A password is a string of characters used to authenticate a user’s identity prior to granting them access to a specific resource.
If you’ve spent any time at all on the web, it’s likely that you have more passwords than you can keep track of. Passwords are used in combination with a unique username to allow a server to confirm your identity and grant you access to your account and other resources. Virtually every website that allows for the creation of accounts or user-content utilizes a username and password authentication system to make sure that you really are who you say you are.
Many organizations and websites have password guidelines that dictate the minimum length and different types of characters that must be included in a password. These types of guidelines are intended to force users to create more secure passwords.
Frequently Asked Questions
What are some good and bad ways to come up with passwords?
Every year SplashData puts together a list of the most common passwords, and the results are always simultaneously funny and worrying. Over the last several years horribly-insecure passwords like “123456”, “password”, “qwerty”, and “abc123” have been among the most common passwords. So what are some of the best and worst ways to pick passwords?
Bad Idea No. 1: Use a generic password.
In combination with long-standing winners like “password”, “qwerty”, and numeric sequences like “123456”, rounding out the top 10 most common passwords are additional horrible choices like “baseball”, “dragon”, and “football”. Picking the first word that comes to mind is a recipe for disaster. Don’t go with a generic password.
Bad Idea No. 2: Use a random easy-to-remember personally relevant word.
While a hacker may have a hard time guessing a personal detail – such as the name of your firstborn – if someone close to you ever tries to covertly access your account it’s more likely they’ll be able to guess this type of detail. While these sorts of passwords are definitely better than generic passwords, they aren’t particularly secure (unless you strengthen them using some of the tips we’ll discuss in just a minute).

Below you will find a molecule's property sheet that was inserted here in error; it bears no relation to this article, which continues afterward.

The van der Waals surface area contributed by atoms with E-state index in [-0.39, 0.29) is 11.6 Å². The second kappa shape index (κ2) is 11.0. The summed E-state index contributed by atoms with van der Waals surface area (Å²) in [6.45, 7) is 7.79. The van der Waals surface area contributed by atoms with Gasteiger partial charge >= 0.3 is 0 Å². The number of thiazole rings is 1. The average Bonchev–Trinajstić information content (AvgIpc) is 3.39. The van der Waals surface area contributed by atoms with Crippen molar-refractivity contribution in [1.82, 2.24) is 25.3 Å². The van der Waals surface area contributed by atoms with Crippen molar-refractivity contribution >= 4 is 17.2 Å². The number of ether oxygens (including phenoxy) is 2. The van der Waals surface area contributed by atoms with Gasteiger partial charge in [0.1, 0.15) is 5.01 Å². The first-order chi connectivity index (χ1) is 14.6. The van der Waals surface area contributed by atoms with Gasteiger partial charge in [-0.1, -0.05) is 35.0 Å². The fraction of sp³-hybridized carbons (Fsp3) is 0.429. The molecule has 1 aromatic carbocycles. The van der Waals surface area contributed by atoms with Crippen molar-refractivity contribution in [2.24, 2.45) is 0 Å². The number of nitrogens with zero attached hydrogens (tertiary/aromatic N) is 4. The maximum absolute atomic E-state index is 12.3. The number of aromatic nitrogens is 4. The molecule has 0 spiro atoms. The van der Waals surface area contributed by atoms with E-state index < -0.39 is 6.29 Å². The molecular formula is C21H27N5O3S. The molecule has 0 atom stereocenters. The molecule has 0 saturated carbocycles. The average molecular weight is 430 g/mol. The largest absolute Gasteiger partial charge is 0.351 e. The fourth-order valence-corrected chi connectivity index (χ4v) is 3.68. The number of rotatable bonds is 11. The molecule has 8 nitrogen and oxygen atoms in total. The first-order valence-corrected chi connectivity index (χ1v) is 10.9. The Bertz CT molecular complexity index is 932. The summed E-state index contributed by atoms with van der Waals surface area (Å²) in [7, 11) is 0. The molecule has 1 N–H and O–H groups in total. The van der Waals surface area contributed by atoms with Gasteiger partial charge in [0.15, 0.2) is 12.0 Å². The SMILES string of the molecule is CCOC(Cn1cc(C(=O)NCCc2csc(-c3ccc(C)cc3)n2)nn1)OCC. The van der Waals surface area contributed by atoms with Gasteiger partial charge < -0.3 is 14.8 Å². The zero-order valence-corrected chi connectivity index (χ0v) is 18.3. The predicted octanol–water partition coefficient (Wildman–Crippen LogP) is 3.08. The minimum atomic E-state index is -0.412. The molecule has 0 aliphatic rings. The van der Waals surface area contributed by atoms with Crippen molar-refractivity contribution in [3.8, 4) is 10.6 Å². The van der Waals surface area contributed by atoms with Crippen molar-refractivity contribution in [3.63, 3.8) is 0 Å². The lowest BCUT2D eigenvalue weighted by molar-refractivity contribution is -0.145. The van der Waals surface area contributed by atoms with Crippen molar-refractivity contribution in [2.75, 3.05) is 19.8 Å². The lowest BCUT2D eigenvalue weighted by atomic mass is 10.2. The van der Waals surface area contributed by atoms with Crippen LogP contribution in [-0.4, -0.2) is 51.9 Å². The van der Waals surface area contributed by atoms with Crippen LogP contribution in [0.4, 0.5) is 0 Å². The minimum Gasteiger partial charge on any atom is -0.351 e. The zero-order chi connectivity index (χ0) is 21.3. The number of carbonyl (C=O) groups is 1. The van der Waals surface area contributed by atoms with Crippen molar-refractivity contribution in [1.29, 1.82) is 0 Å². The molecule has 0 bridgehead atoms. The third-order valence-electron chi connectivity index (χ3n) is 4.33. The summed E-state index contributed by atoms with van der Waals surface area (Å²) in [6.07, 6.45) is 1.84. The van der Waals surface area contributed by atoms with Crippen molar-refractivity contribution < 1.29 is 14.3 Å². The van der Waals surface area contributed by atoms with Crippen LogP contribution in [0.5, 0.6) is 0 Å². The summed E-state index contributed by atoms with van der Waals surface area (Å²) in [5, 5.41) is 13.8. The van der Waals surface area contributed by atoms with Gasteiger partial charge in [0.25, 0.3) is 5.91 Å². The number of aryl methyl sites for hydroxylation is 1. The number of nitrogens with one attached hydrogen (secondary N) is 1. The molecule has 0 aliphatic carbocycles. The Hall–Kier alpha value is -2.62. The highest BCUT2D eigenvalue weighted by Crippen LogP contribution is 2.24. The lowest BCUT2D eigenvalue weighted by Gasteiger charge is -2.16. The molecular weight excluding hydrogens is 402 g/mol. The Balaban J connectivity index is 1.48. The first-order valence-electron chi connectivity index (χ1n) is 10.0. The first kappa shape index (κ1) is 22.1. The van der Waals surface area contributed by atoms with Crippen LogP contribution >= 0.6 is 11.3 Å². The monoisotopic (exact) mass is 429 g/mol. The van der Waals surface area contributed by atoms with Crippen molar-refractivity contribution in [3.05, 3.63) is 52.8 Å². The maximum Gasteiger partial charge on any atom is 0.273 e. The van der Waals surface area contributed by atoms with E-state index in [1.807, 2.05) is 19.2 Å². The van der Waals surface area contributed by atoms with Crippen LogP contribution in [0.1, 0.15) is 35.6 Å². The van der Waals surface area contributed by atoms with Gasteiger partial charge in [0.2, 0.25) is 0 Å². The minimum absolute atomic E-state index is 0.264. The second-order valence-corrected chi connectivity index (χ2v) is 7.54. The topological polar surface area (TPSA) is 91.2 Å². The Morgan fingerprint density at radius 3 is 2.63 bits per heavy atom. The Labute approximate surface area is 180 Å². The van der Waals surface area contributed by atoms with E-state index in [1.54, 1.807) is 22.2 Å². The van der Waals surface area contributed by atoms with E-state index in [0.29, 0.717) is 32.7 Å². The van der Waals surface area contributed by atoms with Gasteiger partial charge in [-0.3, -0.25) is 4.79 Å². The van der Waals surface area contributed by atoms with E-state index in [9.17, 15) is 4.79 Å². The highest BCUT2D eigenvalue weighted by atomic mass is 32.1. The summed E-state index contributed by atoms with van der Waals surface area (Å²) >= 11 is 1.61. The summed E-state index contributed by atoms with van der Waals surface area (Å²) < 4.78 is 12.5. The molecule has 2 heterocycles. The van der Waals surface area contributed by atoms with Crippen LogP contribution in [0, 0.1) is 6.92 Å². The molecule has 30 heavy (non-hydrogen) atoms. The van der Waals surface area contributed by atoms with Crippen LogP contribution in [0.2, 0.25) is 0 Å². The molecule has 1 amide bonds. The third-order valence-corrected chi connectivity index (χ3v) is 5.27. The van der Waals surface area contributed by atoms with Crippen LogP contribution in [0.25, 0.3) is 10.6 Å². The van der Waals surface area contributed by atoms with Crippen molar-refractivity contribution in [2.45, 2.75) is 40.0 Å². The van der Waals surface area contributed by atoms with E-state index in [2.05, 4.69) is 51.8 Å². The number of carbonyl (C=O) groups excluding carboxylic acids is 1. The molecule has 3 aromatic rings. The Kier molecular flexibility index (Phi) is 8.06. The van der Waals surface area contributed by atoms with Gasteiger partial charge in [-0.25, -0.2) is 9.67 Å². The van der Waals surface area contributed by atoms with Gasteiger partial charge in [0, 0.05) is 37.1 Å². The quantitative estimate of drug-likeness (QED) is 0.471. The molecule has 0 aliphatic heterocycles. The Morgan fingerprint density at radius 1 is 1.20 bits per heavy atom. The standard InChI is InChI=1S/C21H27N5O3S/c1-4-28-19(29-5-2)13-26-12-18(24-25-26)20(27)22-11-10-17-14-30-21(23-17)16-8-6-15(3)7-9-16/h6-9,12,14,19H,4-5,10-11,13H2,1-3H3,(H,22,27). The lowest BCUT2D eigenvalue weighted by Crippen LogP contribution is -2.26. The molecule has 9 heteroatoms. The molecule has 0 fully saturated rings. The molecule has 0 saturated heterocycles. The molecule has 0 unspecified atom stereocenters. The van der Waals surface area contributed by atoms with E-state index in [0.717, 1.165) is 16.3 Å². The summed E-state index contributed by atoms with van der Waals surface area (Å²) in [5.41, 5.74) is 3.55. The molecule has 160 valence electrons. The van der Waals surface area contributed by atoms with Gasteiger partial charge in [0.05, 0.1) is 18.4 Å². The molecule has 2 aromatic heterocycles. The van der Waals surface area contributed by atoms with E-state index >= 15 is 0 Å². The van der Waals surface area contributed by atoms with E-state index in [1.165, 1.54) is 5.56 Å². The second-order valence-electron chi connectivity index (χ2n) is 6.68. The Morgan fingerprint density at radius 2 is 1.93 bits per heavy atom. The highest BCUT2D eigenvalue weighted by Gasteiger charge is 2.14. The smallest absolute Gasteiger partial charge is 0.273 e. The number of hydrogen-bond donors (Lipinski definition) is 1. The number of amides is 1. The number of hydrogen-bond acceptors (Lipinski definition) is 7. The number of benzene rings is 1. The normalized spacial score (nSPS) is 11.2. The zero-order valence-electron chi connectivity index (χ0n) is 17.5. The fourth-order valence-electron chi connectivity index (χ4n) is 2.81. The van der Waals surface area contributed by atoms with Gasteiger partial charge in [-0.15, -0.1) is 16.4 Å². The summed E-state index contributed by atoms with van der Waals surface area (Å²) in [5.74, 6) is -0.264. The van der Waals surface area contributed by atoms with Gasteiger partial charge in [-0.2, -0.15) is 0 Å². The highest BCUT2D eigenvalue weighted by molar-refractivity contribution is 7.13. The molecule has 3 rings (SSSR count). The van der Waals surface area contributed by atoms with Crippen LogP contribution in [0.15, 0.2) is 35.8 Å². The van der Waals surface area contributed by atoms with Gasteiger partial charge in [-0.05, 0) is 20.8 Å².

Good Idea No. 1: Turn a phrase into a password.
Think of a memorable phrase such as “Forever I’ll stand by your side”, plug into into a phrase-to-password converter (or just get creative), and use a modified acronym like “4I$by$” to represent the phrase. The result is a password you can easily remember, but that will be hard for anyone else to guess.
Good Idea No. 2: Use a random password generator
There are many random password generators on the web that you can use to generate completely random strong passwords. The downside to this method is that you will definitely need some way to keep track of them since you won’t be able to remember them.
How can I make my passwords stronger?
If you want to make your passwords stronger, here a few tips from the Huffington Post to strengthen your passwords:
- Mix up a variety of types of characters. Don’t use a password that is made up of just one type of characters (such as letters), mix uppercase letters, lowercase letters, numbers, and symbols. Referring back to our previous phrase-to-password conversion, “4I$by$” is much stronger than “fisbys”.
- Make your password longer. Passwords that are 12 characters long or longer are extremely difficult to crack. However, use common sense. If your last name is 12 characters long, that doesn’t mean it would make a strong password. Length alone is not enough to make a password strong.
- Don’t reuse passwords. Ideally, you will use a password manager application or a document protected behind two-factor authentication (such as a Google Sheets document protected by two-factor Google authentication) to store your passwords. Use a different password for every website or service you use.
- If you don’t want to use a completely new password for each website, at least personalize the password for each site by adding some memorable snippet to an already-strong password. For example, if your base password is “4I$by$”, you could personalize it by adding the second, fourth, and last letter of the domain name, as well as a period, to the beginning of the password. For example, when logging into www.facebook.com your password would become “aek.4I$by$”.
Strong passwords a good step in the right direction. However, the truth is that the password is dead, or at least dying, and you should use two-factor authentication or single sign-on whenever the option to do so is available.